be due primarily to erosion; nondeposition may also have played a role.

The Coosawhatchie extends from Georgia southward into central Florida.

Huddlestun (1987) suggests a Middle Miocene (Early Serravallian.age)

for the Coosawhatchie Formation based on planktonic foraminifera.

Huddlestun placed it in Zone N.11 of Blow (1969). Hoenstine (1984) studied

diatoms from a few selected cores through the Hawthorn. He recognized a

Middle Miocene assemblage in Florida sediments assigned in this paper to

the Coosawhatchie Formation in northeastern Florida.

The Coosawhatchie Formation is widespread in northern Florida and

throughout most of this area the Coosawhatchie is the uppermost Hawthorn

sediment encountered. In limited areas, it is shallow enough to be exposed

in some foundation excavations. The Coosawhatchie Formation in the Jack-

sonville Basin contains a lower clay bed of variable thickness. This clay

bed correlates with the Berryville Clay Member of the Coosawhatchie

Formation in southeastern Georgia.


Charlton Member Of The Coosawhatchie Formation

Huddlestun (1987) redefined the "Charlton Formation" of Veatch and

Stephenson (1911) as a formal member of the Coosawhatchie Formation in

Georgia. He found that the Charlton Member is a lithofacies of the upper

part of the Coosawhatchie in south Georgia and north Florida. Huddlestun

(1987) discussed the reference localities in some detail. A reference sec-

tion for the Charlton Member of the Coosawhatchie Formation in Florida is

the Cassidy #1 core, W-13815, Nassau County (NWV4, NWI4, Sec. 32, T3N, R24E).

The surface elevation is 80 feet MSL. The Charlton Member occurs from +3


-L I- II I I -~*





feet MSL to -43 feet MSL.

The Charlton Member characteristically consists of interbedded carbo-

nates and clays. It is less sandy than the upper part of the Coosawhatchie,

into which it grades. It is typically low in sand and phosphate

(Huddlestun, 1987). Huddlestun (1987) states that the clay component is

often very conspicuous in the cores. This has been found to be true in

Florida also.

The carbonates of the Charlton Member are often dolostones but range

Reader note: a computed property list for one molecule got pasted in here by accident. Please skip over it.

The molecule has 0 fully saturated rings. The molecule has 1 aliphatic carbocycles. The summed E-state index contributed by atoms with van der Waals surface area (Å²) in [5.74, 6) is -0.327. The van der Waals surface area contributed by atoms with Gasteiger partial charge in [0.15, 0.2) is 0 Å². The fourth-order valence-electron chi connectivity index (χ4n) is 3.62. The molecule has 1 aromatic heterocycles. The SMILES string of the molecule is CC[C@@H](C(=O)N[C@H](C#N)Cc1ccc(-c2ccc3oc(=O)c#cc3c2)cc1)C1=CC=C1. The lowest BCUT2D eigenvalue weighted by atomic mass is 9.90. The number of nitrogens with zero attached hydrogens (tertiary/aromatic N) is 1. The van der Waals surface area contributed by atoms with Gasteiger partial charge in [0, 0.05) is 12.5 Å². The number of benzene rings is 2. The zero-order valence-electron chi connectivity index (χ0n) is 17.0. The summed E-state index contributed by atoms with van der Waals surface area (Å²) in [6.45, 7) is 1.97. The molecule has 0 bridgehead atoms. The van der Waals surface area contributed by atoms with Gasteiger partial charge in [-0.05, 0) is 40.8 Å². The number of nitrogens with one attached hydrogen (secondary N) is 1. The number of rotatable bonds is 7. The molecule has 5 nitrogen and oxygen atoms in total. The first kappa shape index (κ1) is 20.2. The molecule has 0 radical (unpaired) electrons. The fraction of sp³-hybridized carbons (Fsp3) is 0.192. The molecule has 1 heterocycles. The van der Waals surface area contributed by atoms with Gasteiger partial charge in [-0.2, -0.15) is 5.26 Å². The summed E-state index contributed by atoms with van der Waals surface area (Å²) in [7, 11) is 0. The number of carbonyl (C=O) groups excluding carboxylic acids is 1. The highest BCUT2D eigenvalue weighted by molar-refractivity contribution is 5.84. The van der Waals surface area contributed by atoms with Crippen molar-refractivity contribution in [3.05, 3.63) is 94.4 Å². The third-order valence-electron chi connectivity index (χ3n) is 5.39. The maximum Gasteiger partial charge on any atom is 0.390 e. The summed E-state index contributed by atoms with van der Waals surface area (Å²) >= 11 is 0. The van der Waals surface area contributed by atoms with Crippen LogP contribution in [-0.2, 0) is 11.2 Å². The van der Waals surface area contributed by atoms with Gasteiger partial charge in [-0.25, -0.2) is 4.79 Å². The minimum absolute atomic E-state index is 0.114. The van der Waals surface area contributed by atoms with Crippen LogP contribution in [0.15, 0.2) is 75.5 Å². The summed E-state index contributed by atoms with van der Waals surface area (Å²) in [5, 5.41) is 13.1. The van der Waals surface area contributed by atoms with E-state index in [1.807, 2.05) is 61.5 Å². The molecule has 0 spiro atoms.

into limestone. They are slightly sandy, slightly phosphatic to non-

phosphatic and clayey. They often contain abundant molds of fossil

mollusks. The dolostones are finely crystalline, light olive gray and

poorly to moderately indurated. The limestones are characteristically very

fine grained, slightly sandy, clayey, poorly to moderately indurated, and

yellowish gray.

The clays are dolomitic to calcareous, with poor to moderate indura-

tion, silty, and light gray to greenish gray. The clay minerals present

include smectite, palygorskite, illite and kaolinite (Hettrick and

Friddell, 1984).

The Charlton Member both overlies and interfingers laterally with the

upper portion of the undifferentiated Coosawhatchie Formation. The Charl-

ton is simply a distinct faces of the upper Coosawhatchie. It is overlain

by the sediments discussed as overlying the Coosawhatchie Formation. The

upper contact is unconformable.

Sediments assigned to the Charlton occur at Brooks Sink (SWl/4, SWl/4,

Sec. 12, T7S, R20E, Bradford County) at an elevation of +145 feet MSL. The

highest elevation for the top of the Charlton in a core was in Wainwright

41, W-14283, Bradford County where it occurred at +109 feet MSL. The

deepest that the top of the Charlton Member was found is in Carter #1,





W-14619, Duval County where it is -38 feet MSL. The top is very near MSL

to Nassau County (Figure 14).

The Charlton Member of the Coosawhatchie Formation reaches its maximum

recognized thickness in Florida in Cassidy #1, W-13815, Nassau County,

where it is 70 feet thick (Figure 7 and 15). It is very spotty in its

occurrence.

The Charlton Member, as originally defined by Veatch and Stephenson

(1911), was considered Pliocene. Huddlestun (1987) postulates that, based

on his observations of the molluscan fauna and the lithostratigraphy of the

unit, it is Middle Miocene (Seravallian) in age.


Nashua Formation

The Nashua Marl of Matson and Clapp (1909) was reintroduced by

Huddlestun (1987) as the Nashua Formation. The name Nashua Marl had been

abandoned by Cooke and Mossom (1929) who replaced it with the Caloosahatchee

Marl, a presumed south Florida equivalent. The Florida Geological Survey,

in following the recommendation of Huddlestun (1987), utilizes the Nashua

Formation in northern Florida for the shelly sands, clays and some coquina.

In Florida, the Nashua is primarily shelly sands and clay. Data on the